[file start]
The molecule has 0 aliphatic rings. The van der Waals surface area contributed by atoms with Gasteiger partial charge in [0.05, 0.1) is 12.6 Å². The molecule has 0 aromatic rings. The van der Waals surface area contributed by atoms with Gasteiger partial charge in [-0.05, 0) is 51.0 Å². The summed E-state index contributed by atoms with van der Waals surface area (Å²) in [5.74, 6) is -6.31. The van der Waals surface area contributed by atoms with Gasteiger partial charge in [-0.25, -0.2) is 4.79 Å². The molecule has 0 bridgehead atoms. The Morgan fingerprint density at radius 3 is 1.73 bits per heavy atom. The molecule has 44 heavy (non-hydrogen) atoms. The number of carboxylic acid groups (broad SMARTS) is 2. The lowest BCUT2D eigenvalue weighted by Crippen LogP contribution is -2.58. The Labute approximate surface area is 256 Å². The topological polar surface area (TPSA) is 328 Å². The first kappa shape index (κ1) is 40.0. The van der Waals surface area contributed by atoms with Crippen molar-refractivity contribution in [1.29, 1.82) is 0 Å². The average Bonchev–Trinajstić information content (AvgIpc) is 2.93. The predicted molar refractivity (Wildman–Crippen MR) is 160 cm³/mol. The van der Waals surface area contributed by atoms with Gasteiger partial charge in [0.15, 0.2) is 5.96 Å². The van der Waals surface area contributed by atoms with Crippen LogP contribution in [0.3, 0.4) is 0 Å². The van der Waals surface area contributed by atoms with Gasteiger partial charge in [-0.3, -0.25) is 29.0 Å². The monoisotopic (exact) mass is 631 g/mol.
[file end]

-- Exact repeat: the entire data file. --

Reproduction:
The molecule has 0 aliphatic rings. The van der Waals surface area contributed by atoms with Gasteiger partial charge in [0.05, 0.1) is 12.6 Å². The molecule has 0 aromatic rings. The van der Waals surface area contributed by atoms with Gasteiger partial charge in [-0.05, 0) is 51.0 Å². The summed E-state index contributed by atoms with van der Waals surface area (Å²) in [5.74, 6) is -6.31. The van der Waals surface area contributed by atoms with Gasteiger partial charge in [-0.25, -0.2) is 4.79 Å². The molecule has 0 bridgehead atoms. The Morgan fingerprint density at radius 3 is 1.73 bits per heavy atom. The molecule has 44 heavy (non-hydrogen) atoms. The number of carboxylic acid groups (broad SMARTS) is 2. The lowest BCUT2D eigenvalue weighted by Crippen LogP contribution is -2.58. The Labute approximate surface area is 256 Å². The topological polar surface area (TPSA) is 328 Å². The first kappa shape index (κ1) is 40.0. The van der Waals surface area contributed by atoms with Crippen molar-refractivity contribution in [1.29, 1.82) is 0 Å². The average Bonchev–Trinajstić information content (AvgIpc) is 2.93. The predicted molar refractivity (Wildman–Crippen MR) is 160 cm³/mol. The van der Waals surface area contributed by atoms with Gasteiger partial charge in [0.15, 0.2) is 5.96 Å². The van der Waals surface area contributed by atoms with Crippen LogP contribution in [0.3, 0.4) is 0 Å². The van der Waals surface area contributed by atoms with Gasteiger partial charge in [-0.3, -0.25) is 29.0 Å². The monoisotopic (exact) mass is 631 g/mol.